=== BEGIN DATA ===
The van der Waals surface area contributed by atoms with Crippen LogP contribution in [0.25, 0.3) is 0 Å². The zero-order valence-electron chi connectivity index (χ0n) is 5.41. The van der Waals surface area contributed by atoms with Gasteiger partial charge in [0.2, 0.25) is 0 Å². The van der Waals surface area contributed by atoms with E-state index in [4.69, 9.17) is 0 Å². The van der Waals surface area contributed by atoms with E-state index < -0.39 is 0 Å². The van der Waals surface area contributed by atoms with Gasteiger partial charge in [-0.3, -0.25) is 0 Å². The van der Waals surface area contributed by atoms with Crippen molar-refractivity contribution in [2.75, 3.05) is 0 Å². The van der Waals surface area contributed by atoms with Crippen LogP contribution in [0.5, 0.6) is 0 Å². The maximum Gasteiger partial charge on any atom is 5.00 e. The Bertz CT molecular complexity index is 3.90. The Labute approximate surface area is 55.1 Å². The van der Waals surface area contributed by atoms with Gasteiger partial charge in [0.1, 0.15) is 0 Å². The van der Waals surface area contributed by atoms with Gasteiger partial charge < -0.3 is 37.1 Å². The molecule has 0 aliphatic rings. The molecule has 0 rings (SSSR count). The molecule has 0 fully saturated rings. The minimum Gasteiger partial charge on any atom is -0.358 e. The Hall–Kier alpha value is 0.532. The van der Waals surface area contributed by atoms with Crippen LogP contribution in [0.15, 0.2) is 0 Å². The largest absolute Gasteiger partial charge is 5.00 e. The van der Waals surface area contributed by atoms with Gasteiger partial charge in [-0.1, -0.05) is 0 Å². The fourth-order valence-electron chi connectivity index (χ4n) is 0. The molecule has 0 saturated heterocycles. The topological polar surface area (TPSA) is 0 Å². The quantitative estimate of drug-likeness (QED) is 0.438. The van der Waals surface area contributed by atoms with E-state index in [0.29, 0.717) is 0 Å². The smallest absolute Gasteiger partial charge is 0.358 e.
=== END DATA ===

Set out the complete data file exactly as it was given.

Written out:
The van der Waals surface area contributed by atoms with Crippen LogP contribution in [0.25, 0.3) is 0 Å². The zero-order valence-electron chi connectivity index (χ0n) is 5.41. The van der Waals surface area contributed by atoms with Gasteiger partial charge in [0.2, 0.25) is 0 Å². The van der Waals surface area contributed by atoms with E-state index in [4.69, 9.17) is 0 Å². The van der Waals surface area contributed by atoms with E-state index < -0.39 is 0 Å². The van der Waals surface area contributed by atoms with Gasteiger partial charge in [-0.3, -0.25) is 0 Å². The van der Waals surface area contributed by atoms with Crippen molar-refractivity contribution in [2.75, 3.05) is 0 Å². The van der Waals surface area contributed by atoms with Crippen LogP contribution in [0.5, 0.6) is 0 Å². The maximum Gasteiger partial charge on any atom is 5.00 e. The Bertz CT molecular complexity index is 3.90. The Labute approximate surface area is 55.1 Å². The van der Waals surface area contributed by atoms with Gasteiger partial charge in [0.1, 0.15) is 0 Å². The van der Waals surface area contributed by atoms with Gasteiger partial charge < -0.3 is 37.1 Å². The molecule has 0 aliphatic rings. The molecule has 0 rings (SSSR count). The molecule has 0 fully saturated rings. The minimum Gasteiger partial charge on any atom is -0.358 e. The Hall–Kier alpha value is 0.532. The van der Waals surface area contributed by atoms with Crippen LogP contribution in [0.15, 0.2) is 0 Å². The largest absolute Gasteiger partial charge is 5.00 e. The van der Waals surface area contributed by atoms with Gasteiger partial charge in [-0.1, -0.05) is 0 Å². The fourth-order valence-electron chi connectivity index (χ4n) is 0. The molecule has 0 saturated heterocycles. The topological polar surface area (TPSA) is 0 Å². The quantitative estimate of drug-likeness (QED) is 0.438. The van der Waals surface area contributed by atoms with E-state index in [0.29, 0.717) is 0 Å². The smallest absolute Gasteiger partial charge is 0.358 e.